Susan Schultz is the Director of Teaching, Learning, and Assessment for SCALE. Her primary responsibilities involve designing and piloting science performance assessments in California, New York, and Ohio as well as developing a science teacher observation instrument to be used in the Measuring Effective Teaching (MET) study being funded by the Bill and Melinda Gates Foundation. After earning her Ph.D. at Stanford in 1999, she was the Stanford Project Director for the Center for Assessment and Evaluation of Student Learning (CAESL), a NSF funded multi-university research project focusing on improving assessment development and classroom assessment strategies with the goal of improving student science achievement. As a Stanford Teacher Education Program (STEP) Instructor, she taught science curriculum, instruction, and assessment courses to teacher candidates emphasizing curriculum design, inquiry-based instruction, cooperative learning techniques, and alternative assessment strategies. Susan first partnered with SCALE as a member of the original Science Development Team for the Performance Assessment of California Teachers (PACT) and PACT Trainer working with universities across the state to pilot and score the PACT Assessment. She holds a B.S. degree in Biology and Chemistry at Elmira College, NY (1978); a M.A. in Education and California Secondary Science Teaching Credential at Stanford University (1986); and a Ph.D. in Curriculum and Teacher Education in Science Education at Stanford University (1999). Her teaching and research interests focus on science education, for pre-service as well as professional development for in-service teachers, with particular emphasis on issues of alternative assessments, inquiry-based learning, cooperative learning strategies, and equity. She is the author of cases in Groupwork in Diverse Classrooms: A Casebook for Educators and Using Assessments to Teach for Understanding: A Casebook for Educators as well as author of numerous journal articles on the reliability and validity of alternative assessment techniques (i.e., concept mapping and performance assessments).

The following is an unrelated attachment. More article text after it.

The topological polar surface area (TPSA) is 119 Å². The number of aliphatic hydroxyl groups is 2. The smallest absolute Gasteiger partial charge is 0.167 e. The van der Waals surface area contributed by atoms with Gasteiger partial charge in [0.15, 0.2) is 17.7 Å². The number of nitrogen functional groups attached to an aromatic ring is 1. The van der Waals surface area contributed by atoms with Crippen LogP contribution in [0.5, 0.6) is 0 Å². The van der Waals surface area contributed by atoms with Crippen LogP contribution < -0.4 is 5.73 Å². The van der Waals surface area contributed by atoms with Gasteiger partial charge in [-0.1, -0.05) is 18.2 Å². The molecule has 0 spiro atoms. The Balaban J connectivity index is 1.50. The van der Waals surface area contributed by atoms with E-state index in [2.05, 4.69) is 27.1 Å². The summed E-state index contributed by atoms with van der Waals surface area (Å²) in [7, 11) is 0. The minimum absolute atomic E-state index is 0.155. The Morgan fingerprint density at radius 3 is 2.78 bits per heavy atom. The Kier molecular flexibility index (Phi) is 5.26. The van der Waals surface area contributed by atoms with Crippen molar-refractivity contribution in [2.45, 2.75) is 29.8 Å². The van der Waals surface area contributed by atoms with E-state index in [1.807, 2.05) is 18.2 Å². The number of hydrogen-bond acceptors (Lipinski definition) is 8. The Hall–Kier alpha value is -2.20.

Sara Dozier is a Ph.D. student in Curriculum and Teacher Education at Stanford University. She holds a Bachelor of Arts in Molecular, Cellular, and Developmental Biology from the University of California, Santa Cruz and a Master of Science in Biological Science from the University of California, San Diego. Her research interests include how science teachers use information from both formative and summative assessment and describing the qualities of assessments that reflect the complexity of both the NGSS and student understanding. Sara worked as a biological researcher in both industry and academic labs for nearly a decade before transitioning to a career teaching high school science. She taught biology, chemistry, biotechnology, and project-based science electives in San Diego Unified and San Francisco Unified School Districts. She was the founding coordinator of the MedTech Academy, a California Partnership Academy emphasizing contextualized curriculum, student support structures, and relevance to the larger community. Most recently, Sara worked for three years as a science coordinator, providing instructional coaching and professional development for K-12 teachers of science, at the Alameda County Office of Education with the Science Partnership.